• poncho167poncho167 Posts: 1,178
    I agree. It's hard to believe all these people supporting Japanese companies like they were our own. Right again with the BMW comment.
  • punkr77punkr77 Posts: 183
    Call me a traitor, but I don't look at GM and the rest of Detroit like they're one of "our own" any more. Just because their headquarters are here, doesn't make me feel better about buying from them when they're building more and more cars in Mexico, Canada, and Korea out of more and more parts made in Japan, China, etc. Doubly so after my ownership experiences with the last four Detroit cars I own(ed).

    GM's problems are of their own making. If, as many feel, GM is actually building better cars than Japan then people will buy them. That is unless you think the American consumer is a bunch of drooling morons, in which case we have bigger problems. It took a while for Japan to take away a huge share of the auto market, it will take a while for Detroit to get it back.

    GM hasn't convinced me yet that they have indeed caught up with Japan in terms of reliability, styling, and refinement.

    I feel much more guilty about shopping at Wal-Mart (which I do about once a year) thanks to their poorly paid employees and almost utter lack of US made products.
  • snakeweaselsnakeweasel a Certified Edmunds Poster.Posts: 11,560
    Call me a traitor,

    Ok you're a traitor. :P

    There are three types of people in this world. Those who are good at math and those who are not.

  • imidazol97imidazol97 Crossroads of America: I70 & I75Posts: 17,694
    >American makes have the worst Advertising.

    I also think the advertising is off point for new marketing. You may be looking at trucks and SUVs and that's consistent with your comments. But I think there needs to be a new slant to the car commercials. And I've seen some change.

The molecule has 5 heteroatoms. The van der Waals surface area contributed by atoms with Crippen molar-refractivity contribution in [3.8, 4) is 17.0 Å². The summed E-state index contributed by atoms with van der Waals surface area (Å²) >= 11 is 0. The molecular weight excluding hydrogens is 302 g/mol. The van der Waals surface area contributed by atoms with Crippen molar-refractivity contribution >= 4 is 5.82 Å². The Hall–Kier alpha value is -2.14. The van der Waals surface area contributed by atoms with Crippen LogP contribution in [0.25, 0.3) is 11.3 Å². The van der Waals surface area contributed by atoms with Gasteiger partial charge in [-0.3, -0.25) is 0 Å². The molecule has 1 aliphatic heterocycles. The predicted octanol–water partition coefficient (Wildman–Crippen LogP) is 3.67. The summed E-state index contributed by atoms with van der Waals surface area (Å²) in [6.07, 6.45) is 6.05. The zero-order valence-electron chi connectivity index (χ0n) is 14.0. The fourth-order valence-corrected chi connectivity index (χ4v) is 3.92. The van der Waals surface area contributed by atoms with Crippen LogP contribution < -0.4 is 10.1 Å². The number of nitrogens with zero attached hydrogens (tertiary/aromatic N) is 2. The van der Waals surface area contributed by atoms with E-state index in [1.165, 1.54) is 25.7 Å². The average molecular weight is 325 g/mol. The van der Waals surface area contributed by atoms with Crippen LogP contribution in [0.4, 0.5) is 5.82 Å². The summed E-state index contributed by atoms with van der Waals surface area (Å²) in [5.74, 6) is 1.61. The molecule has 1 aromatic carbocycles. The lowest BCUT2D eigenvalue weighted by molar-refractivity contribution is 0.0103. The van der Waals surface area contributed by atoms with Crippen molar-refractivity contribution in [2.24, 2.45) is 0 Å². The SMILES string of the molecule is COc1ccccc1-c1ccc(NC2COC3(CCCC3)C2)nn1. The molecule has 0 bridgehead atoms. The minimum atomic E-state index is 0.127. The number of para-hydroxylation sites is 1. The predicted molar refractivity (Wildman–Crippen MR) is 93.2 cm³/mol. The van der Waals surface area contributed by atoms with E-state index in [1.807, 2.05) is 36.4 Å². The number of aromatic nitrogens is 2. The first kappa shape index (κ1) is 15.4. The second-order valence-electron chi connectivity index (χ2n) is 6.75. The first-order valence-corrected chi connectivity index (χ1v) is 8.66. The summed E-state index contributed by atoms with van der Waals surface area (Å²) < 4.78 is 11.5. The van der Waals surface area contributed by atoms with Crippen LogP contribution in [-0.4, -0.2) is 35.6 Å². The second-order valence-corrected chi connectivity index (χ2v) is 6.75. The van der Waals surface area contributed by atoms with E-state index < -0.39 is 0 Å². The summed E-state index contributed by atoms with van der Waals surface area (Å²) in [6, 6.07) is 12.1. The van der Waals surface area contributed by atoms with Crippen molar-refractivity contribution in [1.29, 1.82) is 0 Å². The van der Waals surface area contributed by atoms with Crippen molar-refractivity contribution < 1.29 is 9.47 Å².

This message has been approved.

  • lemkolemko Posts: 15,068
    I feel much more guilty about shopping at Wal-Mart (which I do about once a year) thanks to their poorly paid employees and almost utter lack of US made products.

    Add Circuit City to that list. They're laying off all their experienced employees in order to replace them with lower-paid new employees. Oh, those experienced folks CAN get their jobs back after 10 months at the same low rate as the newbies. Unbelievable!
  • imidazol97imidazol97 Crossroads of America: I70 & I75Posts: 17,694
    > Circuit City

    Thanks for the info. That will affect my purchasing. I likeliked their order online, pickup in 24 minutes plan. Have bought a few things there I could have bought at BB or Compusa.

    I assume Circuit City is applying the new lower rate workers to the CEO on down? grin.

    This message has been approved.

  • gagricegagrice San DiegoPosts: 28,679
    I went Japanese early on. My first Toyota I bought in 1964 a Land Cruiser, lots of engine problems poor copy of a Chevy 6. My last was a 1994 Toyota PU, Problems from 11k miles on, poor warranty. 1978 Honda Accord, an awful car, 2 Datsun PU trucks, 1970 was great the 1976 was a piece of crap. A 1973 Subaru that should have never left Japan.

    I bought a new Chevy truck in 1988 and 4 more. They were all good up till now. I just do not care for the 2005 GMC, tinny build, sheet metal too thin. Wish I had my 1999 Suburban back. It was a GREAT vehicle. Used gas, but nothing is perfect.